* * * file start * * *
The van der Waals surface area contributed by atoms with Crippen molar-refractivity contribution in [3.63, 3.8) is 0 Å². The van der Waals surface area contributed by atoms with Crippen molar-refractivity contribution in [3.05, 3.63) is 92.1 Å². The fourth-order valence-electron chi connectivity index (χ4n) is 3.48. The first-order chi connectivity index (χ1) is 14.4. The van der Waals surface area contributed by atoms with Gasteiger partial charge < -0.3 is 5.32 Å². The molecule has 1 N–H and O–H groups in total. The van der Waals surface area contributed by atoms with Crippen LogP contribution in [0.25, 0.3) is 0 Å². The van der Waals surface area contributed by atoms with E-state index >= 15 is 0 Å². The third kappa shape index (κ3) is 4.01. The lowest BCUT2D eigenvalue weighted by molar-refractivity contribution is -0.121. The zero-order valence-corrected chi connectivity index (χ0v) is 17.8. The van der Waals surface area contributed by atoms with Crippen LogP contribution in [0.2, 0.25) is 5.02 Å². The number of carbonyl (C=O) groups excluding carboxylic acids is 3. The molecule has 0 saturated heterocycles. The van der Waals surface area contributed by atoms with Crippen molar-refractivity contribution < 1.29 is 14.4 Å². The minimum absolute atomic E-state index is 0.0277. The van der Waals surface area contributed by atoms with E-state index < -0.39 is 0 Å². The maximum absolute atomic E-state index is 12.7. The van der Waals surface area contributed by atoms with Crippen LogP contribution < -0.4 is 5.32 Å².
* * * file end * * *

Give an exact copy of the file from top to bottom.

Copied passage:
The van der Waals surface area contributed by atoms with Crippen molar-refractivity contribution in [3.63, 3.8) is 0 Å². The van der Waals surface area contributed by atoms with Crippen molar-refractivity contribution in [3.05, 3.63) is 92.1 Å². The fourth-order valence-electron chi connectivity index (χ4n) is 3.48. The first-order chi connectivity index (χ1) is 14.4. The van der Waals surface area contributed by atoms with Gasteiger partial charge < -0.3 is 5.32 Å². The molecule has 1 N–H and O–H groups in total. The van der Waals surface area contributed by atoms with Crippen LogP contribution in [0.25, 0.3) is 0 Å². The van der Waals surface area contributed by atoms with E-state index >= 15 is 0 Å². The third kappa shape index (κ3) is 4.01. The lowest BCUT2D eigenvalue weighted by molar-refractivity contribution is -0.121. The zero-order valence-corrected chi connectivity index (χ0v) is 17.8. The van der Waals surface area contributed by atoms with Crippen LogP contribution in [0.2, 0.25) is 5.02 Å². The number of carbonyl (C=O) groups excluding carboxylic acids is 3. The molecule has 0 saturated heterocycles. The van der Waals surface area contributed by atoms with Crippen molar-refractivity contribution < 1.29 is 14.4 Å². The minimum absolute atomic E-state index is 0.0277. The van der Waals surface area contributed by atoms with E-state index < -0.39 is 0 Å². The maximum absolute atomic E-state index is 12.7. The van der Waals surface area contributed by atoms with Crippen LogP contribution < -0.4 is 5.32 Å².